Some people want to sell Chevys in Japan. Some people want to sell sno-cones in the Antarctic.
And some people still want to go into the securities business--despite the mid-October crash on Wall Street and the wave of layoffs that has swept the industry in the weeks since.
At Test Passing Associates, a test-preparation center in downtown Los Angeles, students cramming this week for a National Assn. of Securities Dealers licensing exam positively bubbled with enthusiasm at the prospect of getting started in the post-crash market.
"There's so many people getting out of it that there's going to be so much opportunity getting into it," said 20-year-old Jason Froehlich of Venice, who paid about $400 for the seven-day course even though he has no guarantee of a job even if he passes the licensing test.
"I don't want to call it cocky, but I'm confident in myself," said Froehlich, a student at Santa Monica College. "I know how to sell myself to get to the place I want to be."
A Good Time for Novices?
Froelich and the 30-odd students in instructor William K. Cantrell's class are not alone. Large brokerages and independent training programs alike report that interest in entering the securities business has remained surprisingly strong since the market's collapse.
Jobs won't be easy to come by. Industry analysts say recruitment and training programs are likely to share in the cutbacks that some Wall Street and regional firms are making in frantic response to crash-related losses.
But new brokers are a source of revenue, the analysts note. So opportunities won't disappear completely.
"This may be a good time to enter the industry," Perrin Long, a veteran securities-industry analyst with Lipper Analytical Securities in New York, said Friday.
"I can't deny you're going to have to work doubly hard to get new customers. And I can't also deny the revenues you could receive from your hard work would be considerably less than what they might have been in 1985, 1986 or 1987," Long said. "But when the market does improve and the economy improves, then you're going to have your hard work behind you."
Students at the Los Angeles training course--breaking for lunch after a morning spent studying bond ratings and learning short cuts for calculating yield-to-maturity--were convinced that the industry's gloom would be short-lived.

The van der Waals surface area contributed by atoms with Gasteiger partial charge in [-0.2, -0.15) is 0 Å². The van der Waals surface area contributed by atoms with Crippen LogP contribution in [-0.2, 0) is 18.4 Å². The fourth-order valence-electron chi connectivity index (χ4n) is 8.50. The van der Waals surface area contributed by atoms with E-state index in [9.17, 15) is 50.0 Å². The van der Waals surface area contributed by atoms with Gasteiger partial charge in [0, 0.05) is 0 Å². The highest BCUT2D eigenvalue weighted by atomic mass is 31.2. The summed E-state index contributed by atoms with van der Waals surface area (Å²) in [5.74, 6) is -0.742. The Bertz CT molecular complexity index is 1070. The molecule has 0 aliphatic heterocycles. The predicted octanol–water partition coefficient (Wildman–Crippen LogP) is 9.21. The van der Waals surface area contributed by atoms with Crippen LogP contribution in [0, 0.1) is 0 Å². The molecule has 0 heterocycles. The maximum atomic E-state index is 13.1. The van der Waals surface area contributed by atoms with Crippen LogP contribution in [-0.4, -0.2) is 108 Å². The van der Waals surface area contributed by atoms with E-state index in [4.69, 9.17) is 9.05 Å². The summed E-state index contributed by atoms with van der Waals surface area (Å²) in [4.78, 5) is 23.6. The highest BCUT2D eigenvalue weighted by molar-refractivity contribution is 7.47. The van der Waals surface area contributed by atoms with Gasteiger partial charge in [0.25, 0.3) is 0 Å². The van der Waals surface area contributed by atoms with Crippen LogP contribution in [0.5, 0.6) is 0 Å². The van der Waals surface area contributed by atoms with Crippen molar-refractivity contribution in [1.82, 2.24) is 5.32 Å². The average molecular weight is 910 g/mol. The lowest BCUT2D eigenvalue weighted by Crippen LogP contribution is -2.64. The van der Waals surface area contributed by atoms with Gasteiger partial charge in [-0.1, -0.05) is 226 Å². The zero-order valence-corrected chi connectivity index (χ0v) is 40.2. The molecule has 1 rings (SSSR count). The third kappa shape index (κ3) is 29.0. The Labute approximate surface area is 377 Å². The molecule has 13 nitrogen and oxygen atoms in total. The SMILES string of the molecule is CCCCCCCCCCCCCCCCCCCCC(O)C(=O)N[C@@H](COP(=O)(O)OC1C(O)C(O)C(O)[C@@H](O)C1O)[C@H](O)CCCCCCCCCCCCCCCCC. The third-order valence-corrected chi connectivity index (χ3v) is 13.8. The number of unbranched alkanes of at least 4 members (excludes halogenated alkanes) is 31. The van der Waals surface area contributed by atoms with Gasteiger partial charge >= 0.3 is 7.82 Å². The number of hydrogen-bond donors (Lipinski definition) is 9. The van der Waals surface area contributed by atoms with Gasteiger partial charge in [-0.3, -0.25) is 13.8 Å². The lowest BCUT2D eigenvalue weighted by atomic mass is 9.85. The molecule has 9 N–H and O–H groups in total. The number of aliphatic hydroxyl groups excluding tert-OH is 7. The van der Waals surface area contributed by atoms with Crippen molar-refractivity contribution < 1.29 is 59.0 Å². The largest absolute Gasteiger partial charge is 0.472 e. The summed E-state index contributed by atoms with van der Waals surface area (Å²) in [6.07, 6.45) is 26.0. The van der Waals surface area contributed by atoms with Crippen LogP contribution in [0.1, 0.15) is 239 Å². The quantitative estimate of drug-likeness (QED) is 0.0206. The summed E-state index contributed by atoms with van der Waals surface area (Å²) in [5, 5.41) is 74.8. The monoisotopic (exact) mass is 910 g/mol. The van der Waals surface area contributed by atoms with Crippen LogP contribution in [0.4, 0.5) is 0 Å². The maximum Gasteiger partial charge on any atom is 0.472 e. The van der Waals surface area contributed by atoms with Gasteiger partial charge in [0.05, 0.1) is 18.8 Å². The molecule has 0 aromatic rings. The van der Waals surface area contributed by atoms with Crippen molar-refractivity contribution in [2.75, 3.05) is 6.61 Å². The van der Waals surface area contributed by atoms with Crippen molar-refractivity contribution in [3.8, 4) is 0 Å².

"It's just a temporary low," said Michael Walter, 23, who is working for William O'Neil Co., an institutional brokerage in West Los Angeles, while studying for his license. "Most of these things last about six months," Walter said. "Most bull markets go two or three years after that."
Held Corporate Posts
The handful of older students in the otherwise youthful class expressed little hesitation about abandoning other pursuits to enter the unpredictable world of high finance.
"The period of being a novice has got to occur in anything you get into," said a philosophical Joe Newman, 40, who is leaving behind a marketing job in the entertainment industry to accept a pre-crash offer to sell stocks. "Hopefully that will be out of the way by the time the market stabilizes a little bit."
Before his retirement in 1984, Stuart Evey was a vice president of Getty Oil and chairman of ESPN, the all-sports cable television network that he helped launch. Now, he said, he needs a brokers' license to become a partner in a financial planning firm--a field where he expects opportunities to widen in the post-crash environment.
"We've seen a lot of bloodshed since Oct. 19," Evey, 54, explained. "People need the things we offer."
Experience in the securities industry indicates that the ranks of brokers shrink less in downturns than they expand in bull markets.
In the bear market of the mid-1970s, the number of general securities license holders fell 5%, dropping from 201,000 to 191,000, according to the NASD. But during the boom period from 1980 through the middle of this year, the number of licensees more than doubled, climbing from 196,000 to 440,000.
Walter, for one, is prepared to brave the bears.
"It's good to learn about it when you're young," the UCLA graduate said of the market's heartless downside. "You can apply it to the rest of your career, as opposed to the people who came in a year ago. They thought it was really easy."